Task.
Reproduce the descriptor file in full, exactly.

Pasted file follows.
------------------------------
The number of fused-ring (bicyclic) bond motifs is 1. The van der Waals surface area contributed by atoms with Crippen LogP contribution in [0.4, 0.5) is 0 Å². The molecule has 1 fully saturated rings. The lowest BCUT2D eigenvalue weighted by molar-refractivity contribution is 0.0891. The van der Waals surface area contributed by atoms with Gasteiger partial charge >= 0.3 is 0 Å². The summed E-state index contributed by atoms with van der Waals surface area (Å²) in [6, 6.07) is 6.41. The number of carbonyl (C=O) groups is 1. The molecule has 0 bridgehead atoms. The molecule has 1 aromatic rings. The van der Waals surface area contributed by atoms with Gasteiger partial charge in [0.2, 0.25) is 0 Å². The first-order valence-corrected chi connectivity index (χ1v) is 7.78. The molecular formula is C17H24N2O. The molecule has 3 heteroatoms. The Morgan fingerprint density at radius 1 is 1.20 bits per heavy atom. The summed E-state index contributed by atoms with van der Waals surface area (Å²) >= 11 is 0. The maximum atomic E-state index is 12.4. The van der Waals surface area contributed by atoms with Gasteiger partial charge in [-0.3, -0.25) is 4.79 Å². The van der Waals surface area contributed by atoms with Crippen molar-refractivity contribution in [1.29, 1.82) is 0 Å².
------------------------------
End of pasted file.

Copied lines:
The number of fused-ring (bicyclic) bond motifs is 1. The van der Waals surface area contributed by atoms with Crippen LogP contribution in [0.4, 0.5) is 0 Å². The molecule has 1 fully saturated rings. The lowest BCUT2D eigenvalue weighted by molar-refractivity contribution is 0.0891. The van der Waals surface area contributed by atoms with Gasteiger partial charge >= 0.3 is 0 Å². The summed E-state index contributed by atoms with van der Waals surface area (Å²) in [6, 6.07) is 6.41. The number of carbonyl (C=O) groups is 1. The molecule has 0 bridgehead atoms. The molecule has 1 aromatic rings. The van der Waals surface area contributed by atoms with Gasteiger partial charge in [0.2, 0.25) is 0 Å². The first-order valence-corrected chi connectivity index (χ1v) is 7.78. The molecular formula is C17H24N2O. The molecule has 3 heteroatoms. The Morgan fingerprint density at radius 1 is 1.20 bits per heavy atom. The summed E-state index contributed by atoms with van der Waals surface area (Å²) >= 11 is 0. The maximum atomic E-state index is 12.4. The van der Waals surface area contributed by atoms with Gasteiger partial charge in [-0.3, -0.25) is 4.79 Å². The van der Waals surface area contributed by atoms with Crippen molar-refractivity contribution in [1.29, 1.82) is 0 Å².